Ia airiu agus ochon!
Sad I am 'til You return,
to have You at the break of dawn!
Ochon airiu!  Without You!

          There is much suffering, pain, anguish, and loneliness which was experienced that first Good Friday, and many understandably seek to shrink back, run, deny like the Apostles did, away from the Truth that was present that day, and is still present today.  But, as our good Fr. Fasano says:  "You cannot come to Easter Sunday without first passing through Good Friday."  Even in the midst of all their despair, the Apostles were left with a little bit of hope, though perhaps they did not understand fully until the day of the Resurrection.  So, too, are we also left with hope, looking to the rising Son, from whom is all salvation.   

Monday, April 2, 2012

Ugh! Not *That Feeling* Again.....Which Then Turned Into Deep Thoughts

          For the most part, feeling nasty physically seems to be gone.  Though I think it has been replaced with:  coughing too deep (which really isn't deep at all) turns on the gag reflex (which is very difficult to turn off again), and thus in turn becomes a need to evacuate the stomach contents (an impulse which I have so far found impossible to stop, though I do try my best...).  Now, this really isn't so bad, and is quite a huge improvement, but that little part of me that wishes it were all over with still pipes up now and then.
          On the other hand, there is a part of me that is somewhat glad to still be having such physical issues.  That little worrier part of me, that reads "sickness = still pregnant = baby fine".  I know such, um, logic is really not very rational, but for that part of me, it is a comfort.  I'm only at 13 weeks (11 baby weeks), so there are really no other physical signs indicating that I am pregnant - I'm not showing, I haven't gained much weight at all, Baby Chick is still too small for me to feel movement.  "Morning sickness" is the only thing I have that lets me know week by week, day by day, that things are still fine with the baby, that I haven't somehow lost my child and just don't know it yet.  I know it's all rather irrational, and quite possibly downright silly, but I can't help it.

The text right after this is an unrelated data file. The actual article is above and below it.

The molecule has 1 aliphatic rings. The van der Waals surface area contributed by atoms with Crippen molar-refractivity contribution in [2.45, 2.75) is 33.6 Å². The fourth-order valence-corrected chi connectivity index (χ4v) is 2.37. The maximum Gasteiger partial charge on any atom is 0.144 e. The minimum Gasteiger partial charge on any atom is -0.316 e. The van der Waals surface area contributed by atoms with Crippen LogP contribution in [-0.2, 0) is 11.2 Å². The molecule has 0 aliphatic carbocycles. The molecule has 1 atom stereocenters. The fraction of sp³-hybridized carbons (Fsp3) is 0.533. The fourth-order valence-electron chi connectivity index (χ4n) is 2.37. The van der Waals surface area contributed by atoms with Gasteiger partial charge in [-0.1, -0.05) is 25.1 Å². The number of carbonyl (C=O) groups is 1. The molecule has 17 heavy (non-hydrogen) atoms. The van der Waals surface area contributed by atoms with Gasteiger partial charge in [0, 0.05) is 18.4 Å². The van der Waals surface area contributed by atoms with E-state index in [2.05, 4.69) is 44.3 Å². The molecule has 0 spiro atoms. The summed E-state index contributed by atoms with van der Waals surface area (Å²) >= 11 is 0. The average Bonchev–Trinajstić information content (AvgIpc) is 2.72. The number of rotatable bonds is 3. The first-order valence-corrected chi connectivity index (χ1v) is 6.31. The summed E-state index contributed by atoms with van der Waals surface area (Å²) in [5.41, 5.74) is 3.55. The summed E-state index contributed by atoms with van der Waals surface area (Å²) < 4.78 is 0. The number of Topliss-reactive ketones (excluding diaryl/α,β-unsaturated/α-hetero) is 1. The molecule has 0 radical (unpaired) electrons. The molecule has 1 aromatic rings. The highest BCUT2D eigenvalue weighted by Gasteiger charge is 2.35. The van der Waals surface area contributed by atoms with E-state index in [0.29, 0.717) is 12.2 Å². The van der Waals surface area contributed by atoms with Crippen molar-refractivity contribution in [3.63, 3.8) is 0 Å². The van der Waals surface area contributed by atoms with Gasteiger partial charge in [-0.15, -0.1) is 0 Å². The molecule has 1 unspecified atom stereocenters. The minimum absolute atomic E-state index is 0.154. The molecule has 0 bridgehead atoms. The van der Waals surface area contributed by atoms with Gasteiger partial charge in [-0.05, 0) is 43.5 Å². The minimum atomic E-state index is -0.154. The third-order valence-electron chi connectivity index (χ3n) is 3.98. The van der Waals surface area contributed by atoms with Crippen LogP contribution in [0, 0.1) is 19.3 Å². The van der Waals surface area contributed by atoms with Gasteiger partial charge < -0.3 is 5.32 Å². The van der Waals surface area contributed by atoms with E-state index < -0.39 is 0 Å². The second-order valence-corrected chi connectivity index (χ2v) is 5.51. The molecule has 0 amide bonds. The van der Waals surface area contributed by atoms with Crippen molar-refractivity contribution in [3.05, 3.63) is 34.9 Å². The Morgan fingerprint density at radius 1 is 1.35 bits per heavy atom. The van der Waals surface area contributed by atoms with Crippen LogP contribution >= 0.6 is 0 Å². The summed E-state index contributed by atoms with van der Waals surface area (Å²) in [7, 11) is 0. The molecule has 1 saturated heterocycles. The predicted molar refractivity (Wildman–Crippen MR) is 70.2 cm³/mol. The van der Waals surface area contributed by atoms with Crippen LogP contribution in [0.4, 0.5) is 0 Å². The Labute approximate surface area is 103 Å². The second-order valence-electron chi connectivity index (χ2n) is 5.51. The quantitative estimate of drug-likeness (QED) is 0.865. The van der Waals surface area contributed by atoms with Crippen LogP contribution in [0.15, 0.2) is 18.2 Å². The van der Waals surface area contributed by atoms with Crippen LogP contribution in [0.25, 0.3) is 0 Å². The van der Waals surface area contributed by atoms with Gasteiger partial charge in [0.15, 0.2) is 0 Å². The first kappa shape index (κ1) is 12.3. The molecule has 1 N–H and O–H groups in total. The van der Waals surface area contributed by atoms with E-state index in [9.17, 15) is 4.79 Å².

I guess it's probably because I really want this, so much more than I had ever thought possible.  I've said before, the whole "being a Mom" thing was never really one of my dreams growing up - I was more of a "let's start a horse ranch out in the middle of nowhere" type.  But the more I babysit, and the more I hang around with friends who have babies, the more I am beginning to realize that this is what I am made for.  I find much fulfillment in helping, teaching, and taking care of people, and that is what raising children is all about:  helping, teaching, and taking care of people!  Guiding, nurturing them as they grow and seeing the amazing people they grow up to be!  How awesome is that?  
          I know I could do great things for the world, if I chose a different life and really put my mind to it.  But I am only one woman, and my reach is extremely limited.  Ah!  If I were to raise 7 children to successful adulthood, how much more vast would be the works which could be done!  7 times the difference I could have made, and I would have the pleasure and satisfaction (yes, I'm a wee bit prideful) of saying:  "Those are my children; I taught them the basics of all they know!"  How enticing it is to do great things, and have renown; but how much better to be the mother of such a person!

Well, that's my thinking, at least.